December 1, 2009

Concussions: A Softening in the NFL's School of Hard Knocks

Hines Ward is the epitome of the NFL tough guy. As a wide receiver for the Pittsburgh Steelers, he is known for his flamboyant personality and his ability to give and take ferocious hits. He was the most valuable player in Superbowl XL. In his pursuit of athletic excellence, he is a gambler. No, he is not betting on games. He is betting with his own life.

In the course of his football career, Ward has suffered numerous concussions. But he continues playing. He has even lied about his symptoms, so that the doctors would allow him to keep playing.

In this regard, Ward is part of the mainstream culture of professional athletics. Play today, pay (perhaps) tomorrow.

Until recently, the NFL was complicit in allowing players like Ward to gamble away their futures in the interest of the next game. The league's leading advisor on concussions, Dr. Ira Casson, routinely dismissed every outside study finding links to dementia and other cognitive decline, including three papers published by the University of North Carolina's Center for the Study of Retired Athletes.

The NFL is in the midst of a major change of policy regarding concussions. Dr. Casson has resigned. The league is requiring teams to have an independent consulting neurologist examine players with concussions. They have finally acknowledged what has been obvious for years: repeated concussions, especially when occuring over a relatively short period of time, can have a devastating effect on the brains of athletes. Well, duh!

Roethlisberger Sits, Ward Frets
Hines Ward came face to face with the new, more cautious NFL this past weekend, when star quarterback Ben Roethlisberger sat out a crucial game against the Baltimore Ravens. He suffered a concussion the prior week, when his head collided with the knee of an opposing player. Even though he practiced with the team all week, Big Ben suffered from recurring headaches toward the end of the week. At the last minute, the coach kept him from the game and substituted a relatively inexperienced quarterback. The Steelers lost.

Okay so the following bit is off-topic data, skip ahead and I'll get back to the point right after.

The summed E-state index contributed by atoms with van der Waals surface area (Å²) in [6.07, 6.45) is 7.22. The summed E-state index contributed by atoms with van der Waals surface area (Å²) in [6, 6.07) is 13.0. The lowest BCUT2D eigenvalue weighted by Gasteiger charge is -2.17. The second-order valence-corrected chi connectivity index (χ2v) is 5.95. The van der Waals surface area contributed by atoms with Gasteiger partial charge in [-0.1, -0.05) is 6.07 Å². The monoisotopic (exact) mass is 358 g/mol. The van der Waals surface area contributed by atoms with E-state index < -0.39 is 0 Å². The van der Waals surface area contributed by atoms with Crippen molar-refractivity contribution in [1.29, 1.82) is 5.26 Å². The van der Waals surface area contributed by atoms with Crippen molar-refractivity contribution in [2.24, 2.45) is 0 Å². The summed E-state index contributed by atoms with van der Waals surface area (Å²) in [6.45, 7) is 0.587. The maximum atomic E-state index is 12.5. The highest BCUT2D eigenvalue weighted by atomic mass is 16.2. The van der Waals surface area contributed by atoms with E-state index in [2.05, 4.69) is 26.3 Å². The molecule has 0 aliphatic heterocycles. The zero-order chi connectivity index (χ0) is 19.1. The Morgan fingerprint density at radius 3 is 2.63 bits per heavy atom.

After the game, Ward said the Steelers players were split 50-50 on whether Roethlisberger should have played. Ward added that, "these games, you don't get back."

"I understand what the league is doing," he said. "I don't judge another man."

He went on to say: "We needed him out there. We wanted him out there. This is the biggest game of the year. We lost and we kind of dug ourselves a hole. Me being a competitor, I just wish we would've had all our weapons out there. It's frustrating."

Paradigm Shift: Sudden or Gradual?
The NFL will never be for sissies. Nonetheless, the policy shift on concussions is long overdue and most welcome. However, it may not be easy to enforce. Players like Ward may soon learn to remain silent on critical symptoms (dizziness, headache). They may avoid talking to the team doctors so they can stay in the game. These old school tough guys might even call out teammates who choose a more cautious route. As the legendary coach Vince Lombardi supposedly said: "Winning isn't everything. It's the only thing."

Well, not quite. There are many things in life that are a lot more important than winning. Just ask one of the many retired NFL players with Parkinson's or dementia.

In the conventional workplace we tend to fret about people with minor injuries, who may resist returning to work even though it is safe to do so. In professional sports, it's usually the opposite: athletes will do almost anything to get back into the game, even jeapordize their future health. Just as we could use a little more of a "get me back in the game" attitude from reticent employees, we need to recognize that concussions require time to heal. Toughness is fine in its place, but let's not be stupid about it. A game is just a game, a job is just a job. Neither is worth a single life.

| 3 Comments

3 Comments

Amen, brother. This is a real contribution to sane thinking.

I remember reading an article a few years ago where it discussed putting impact sensors within the padding of the player's helmets. Thena trainer on the sideline could monitor collision force real-time. Wonder why they never followed through with that approach?

Jason,
Probably the biggest reason for not following through is that each of those helmets cost about $1,000. Having 50+ players on a roster would make that very expensive. I think it is a great idea but very costly.

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This page contains a single entry by Jon Coppelman published on December 1, 2009 11:24 AM.

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